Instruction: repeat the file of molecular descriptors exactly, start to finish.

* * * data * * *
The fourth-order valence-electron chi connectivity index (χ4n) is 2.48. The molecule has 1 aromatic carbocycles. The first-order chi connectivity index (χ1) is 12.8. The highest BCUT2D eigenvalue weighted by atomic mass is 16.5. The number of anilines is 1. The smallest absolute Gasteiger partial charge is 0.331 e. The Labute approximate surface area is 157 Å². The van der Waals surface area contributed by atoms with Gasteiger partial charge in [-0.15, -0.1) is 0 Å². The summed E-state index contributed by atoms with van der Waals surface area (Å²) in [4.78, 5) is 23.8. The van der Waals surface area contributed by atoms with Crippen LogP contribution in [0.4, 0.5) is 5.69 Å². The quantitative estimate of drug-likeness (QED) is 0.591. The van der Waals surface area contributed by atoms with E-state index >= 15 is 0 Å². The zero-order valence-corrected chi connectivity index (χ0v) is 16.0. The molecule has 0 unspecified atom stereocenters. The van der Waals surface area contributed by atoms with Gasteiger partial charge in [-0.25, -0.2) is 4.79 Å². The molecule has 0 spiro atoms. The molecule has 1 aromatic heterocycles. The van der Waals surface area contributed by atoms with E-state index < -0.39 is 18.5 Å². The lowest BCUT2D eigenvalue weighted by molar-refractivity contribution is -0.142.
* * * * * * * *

The fourth-order valence-electron chi connectivity index (χ4n) is 2.48. The molecule has 1 aromatic carbocycles. The first-order chi connectivity index (χ1) is 12.8. The highest BCUT2D eigenvalue weighted by atomic mass is 16.5. The number of anilines is 1. The smallest absolute Gasteiger partial charge is 0.331 e. The Labute approximate surface area is 157 Å². The van der Waals surface area contributed by atoms with Gasteiger partial charge in [-0.15, -0.1) is 0 Å². The summed E-state index contributed by atoms with van der Waals surface area (Å²) in [4.78, 5) is 23.8. The van der Waals surface area contributed by atoms with Crippen LogP contribution in [0.4, 0.5) is 5.69 Å². The quantitative estimate of drug-likeness (QED) is 0.591. The van der Waals surface area contributed by atoms with E-state index >= 15 is 0 Å². The zero-order valence-corrected chi connectivity index (χ0v) is 16.0. The molecule has 0 unspecified atom stereocenters. The van der Waals surface area contributed by atoms with Gasteiger partial charge in [-0.25, -0.2) is 4.79 Å². The molecule has 0 spiro atoms. The molecule has 1 aromatic heterocycles. The van der Waals surface area contributed by atoms with E-state index < -0.39 is 18.5 Å². The lowest BCUT2D eigenvalue weighted by molar-refractivity contribution is -0.142.